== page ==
2. Can you stand some more good news today? Me too! Youngstown Schools boss Krish Mohip presented some data in his public CEO Update meeting this week—all of it good. Modest but clear improvements in math and reading scores, attendance, and student GPA across the board from the start of the year. Not only is the positive news worth talking about, so is the fact that the community got ACTUAL REAL TIME STUDENT DATA at a public meeting! What is not worth talking about is what the elected school board were “discussing” at their own separate meeting held at the same time across town. (Youngstown Vindicator, 5/10/18)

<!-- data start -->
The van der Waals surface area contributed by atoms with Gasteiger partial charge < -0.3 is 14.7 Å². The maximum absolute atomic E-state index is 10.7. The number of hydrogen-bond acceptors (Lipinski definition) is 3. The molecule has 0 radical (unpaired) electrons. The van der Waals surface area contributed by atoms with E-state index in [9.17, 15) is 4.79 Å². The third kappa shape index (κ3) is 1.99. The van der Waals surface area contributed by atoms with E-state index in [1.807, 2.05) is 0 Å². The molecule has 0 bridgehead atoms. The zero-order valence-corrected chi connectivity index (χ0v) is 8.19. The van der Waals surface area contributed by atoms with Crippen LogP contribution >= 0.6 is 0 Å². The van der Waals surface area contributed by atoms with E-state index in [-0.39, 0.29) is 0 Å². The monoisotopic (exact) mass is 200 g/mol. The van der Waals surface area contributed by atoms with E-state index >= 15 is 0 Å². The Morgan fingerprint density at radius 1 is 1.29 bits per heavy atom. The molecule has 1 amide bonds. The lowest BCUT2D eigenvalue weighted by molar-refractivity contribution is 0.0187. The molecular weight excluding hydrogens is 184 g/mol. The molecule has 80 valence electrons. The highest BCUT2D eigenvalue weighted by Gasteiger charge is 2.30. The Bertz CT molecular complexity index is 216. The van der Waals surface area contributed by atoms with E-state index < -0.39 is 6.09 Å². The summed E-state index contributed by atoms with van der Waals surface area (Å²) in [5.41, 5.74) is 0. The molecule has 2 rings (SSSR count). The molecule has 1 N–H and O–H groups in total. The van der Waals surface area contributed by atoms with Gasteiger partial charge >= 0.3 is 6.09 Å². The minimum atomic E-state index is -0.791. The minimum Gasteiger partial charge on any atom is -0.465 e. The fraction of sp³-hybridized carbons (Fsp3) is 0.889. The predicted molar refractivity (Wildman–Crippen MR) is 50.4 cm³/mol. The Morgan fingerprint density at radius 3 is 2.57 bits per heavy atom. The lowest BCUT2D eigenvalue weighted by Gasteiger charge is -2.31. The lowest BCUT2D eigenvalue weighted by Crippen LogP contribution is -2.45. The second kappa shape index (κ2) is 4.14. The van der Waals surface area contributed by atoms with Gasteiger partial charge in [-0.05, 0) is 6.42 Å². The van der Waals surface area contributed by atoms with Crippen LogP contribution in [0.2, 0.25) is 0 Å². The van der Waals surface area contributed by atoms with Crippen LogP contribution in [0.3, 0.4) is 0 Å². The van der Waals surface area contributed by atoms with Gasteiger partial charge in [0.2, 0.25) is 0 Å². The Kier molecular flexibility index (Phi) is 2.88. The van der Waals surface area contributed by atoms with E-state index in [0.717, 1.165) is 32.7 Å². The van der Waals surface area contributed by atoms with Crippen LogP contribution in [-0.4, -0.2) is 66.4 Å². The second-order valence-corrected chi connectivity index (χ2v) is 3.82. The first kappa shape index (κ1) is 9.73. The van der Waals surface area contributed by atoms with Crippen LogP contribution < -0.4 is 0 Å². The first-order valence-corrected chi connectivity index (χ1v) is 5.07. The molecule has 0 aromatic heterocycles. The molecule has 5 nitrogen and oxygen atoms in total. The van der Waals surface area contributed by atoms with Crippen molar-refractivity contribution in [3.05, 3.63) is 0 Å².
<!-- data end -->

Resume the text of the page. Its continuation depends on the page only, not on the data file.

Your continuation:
3. This is not a riddle: What do you call a charter school when you like a specific school of that type but you don’t like charter schools as a category and wish they would all go away (except, of course, for the one you like)? The answer can be found in this piece, which notes that Steel Academy (great name, BTW) in Akron, which is undoubtedly a charter school but which serves mainly students with ADHD and other learning disabilities and so is not called by that term, will soon part ways with a service provider which had been its backbone for most of its existence. In any normal story about charter schools in Ohio (see below), especially one from the ABJ, this piece would include the term “charter school” in some screamy headline and would probably include a history of questions raised about relationships and money and leadership. It would definitely imply that this is the end of the line for said charter school and might even suggest that it’s probably already closed. This piece, however, seems very hopeful to me. A new provider will be found and our beloved “free public school” should be right as rain soon. (Akron Beacon Journal, 5/11/18) Turns out that Cleveland Metropolitan School District will not be closing its gifted school after all and dispersing its students among other “general ed” schools, following some loud and visible pushback from students and families. District CEO Eric Gordon announced the stay this week, along with a revised plan that will see all the gifted students crammed together on just two floors of the current building while construction all around them—part of the reason for the original dispersal plan—continues for the next couple of years. The good news is, of course, that the gifted school’s student body has been steadily dwindling over the years—ANOTHER part of the reason for the original dispersal plan—so perhaps it won’t be so tight a squeeze after all. (Cleveland Plain Dealer, 5/10/18) Well, we knew all the good news couldn’t last. So here’s the bad news: Cleveland’s Montessori High School will close at the end of this school year due to declining enrollment. It is a unique institution: a non-religious private high school using the Montessori Method and with a boarding school component as well. It’s location on the lovely University Circle was pretty cool too. (Cleveland Plain Dealer, 5/10/18)